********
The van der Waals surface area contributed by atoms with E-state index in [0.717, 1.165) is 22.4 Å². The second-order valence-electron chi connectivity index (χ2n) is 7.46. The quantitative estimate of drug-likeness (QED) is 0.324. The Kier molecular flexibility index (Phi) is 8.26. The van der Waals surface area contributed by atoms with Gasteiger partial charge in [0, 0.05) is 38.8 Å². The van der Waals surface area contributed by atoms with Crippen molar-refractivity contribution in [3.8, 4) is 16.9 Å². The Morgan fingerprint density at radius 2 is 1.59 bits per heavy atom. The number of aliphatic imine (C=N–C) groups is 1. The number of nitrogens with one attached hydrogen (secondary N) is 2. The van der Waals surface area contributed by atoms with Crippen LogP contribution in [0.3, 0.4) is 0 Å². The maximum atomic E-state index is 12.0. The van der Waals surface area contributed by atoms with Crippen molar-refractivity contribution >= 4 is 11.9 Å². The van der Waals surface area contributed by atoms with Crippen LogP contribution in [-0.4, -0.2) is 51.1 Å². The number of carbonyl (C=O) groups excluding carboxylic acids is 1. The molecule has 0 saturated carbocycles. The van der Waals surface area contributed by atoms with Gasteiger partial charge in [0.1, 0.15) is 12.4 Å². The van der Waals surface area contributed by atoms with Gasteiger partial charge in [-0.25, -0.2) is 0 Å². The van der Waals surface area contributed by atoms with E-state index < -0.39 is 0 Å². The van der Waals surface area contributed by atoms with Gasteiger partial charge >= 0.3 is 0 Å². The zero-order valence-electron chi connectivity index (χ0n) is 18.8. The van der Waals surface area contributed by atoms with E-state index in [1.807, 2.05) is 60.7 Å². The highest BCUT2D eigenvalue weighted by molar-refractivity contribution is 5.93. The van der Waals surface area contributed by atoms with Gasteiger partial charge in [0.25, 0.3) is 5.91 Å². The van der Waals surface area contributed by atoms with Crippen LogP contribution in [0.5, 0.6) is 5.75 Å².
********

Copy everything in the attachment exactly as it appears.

The van der Waals surface area contributed by atoms with E-state index in [0.717, 1.165) is 22.4 Å². The second-order valence-electron chi connectivity index (χ2n) is 7.46. The quantitative estimate of drug-likeness (QED) is 0.324. The Kier molecular flexibility index (Phi) is 8.26. The van der Waals surface area contributed by atoms with Gasteiger partial charge in [0, 0.05) is 38.8 Å². The van der Waals surface area contributed by atoms with Crippen molar-refractivity contribution in [3.8, 4) is 16.9 Å². The Morgan fingerprint density at radius 2 is 1.59 bits per heavy atom. The number of aliphatic imine (C=N–C) groups is 1. The number of nitrogens with one attached hydrogen (secondary N) is 2. The van der Waals surface area contributed by atoms with Crippen LogP contribution in [0.3, 0.4) is 0 Å². The maximum atomic E-state index is 12.0. The van der Waals surface area contributed by atoms with Crippen molar-refractivity contribution >= 4 is 11.9 Å². The van der Waals surface area contributed by atoms with Crippen LogP contribution in [-0.4, -0.2) is 51.1 Å². The number of carbonyl (C=O) groups excluding carboxylic acids is 1. The molecule has 0 saturated carbocycles. The van der Waals surface area contributed by atoms with Gasteiger partial charge in [0.1, 0.15) is 12.4 Å². The van der Waals surface area contributed by atoms with Gasteiger partial charge in [-0.25, -0.2) is 0 Å². The van der Waals surface area contributed by atoms with E-state index < -0.39 is 0 Å². The van der Waals surface area contributed by atoms with Gasteiger partial charge >= 0.3 is 0 Å². The zero-order valence-electron chi connectivity index (χ0n) is 18.8. The van der Waals surface area contributed by atoms with E-state index in [1.807, 2.05) is 60.7 Å². The highest BCUT2D eigenvalue weighted by molar-refractivity contribution is 5.93. The van der Waals surface area contributed by atoms with Gasteiger partial charge in [0.25, 0.3) is 5.91 Å². The van der Waals surface area contributed by atoms with Crippen LogP contribution in [0.5, 0.6) is 5.75 Å².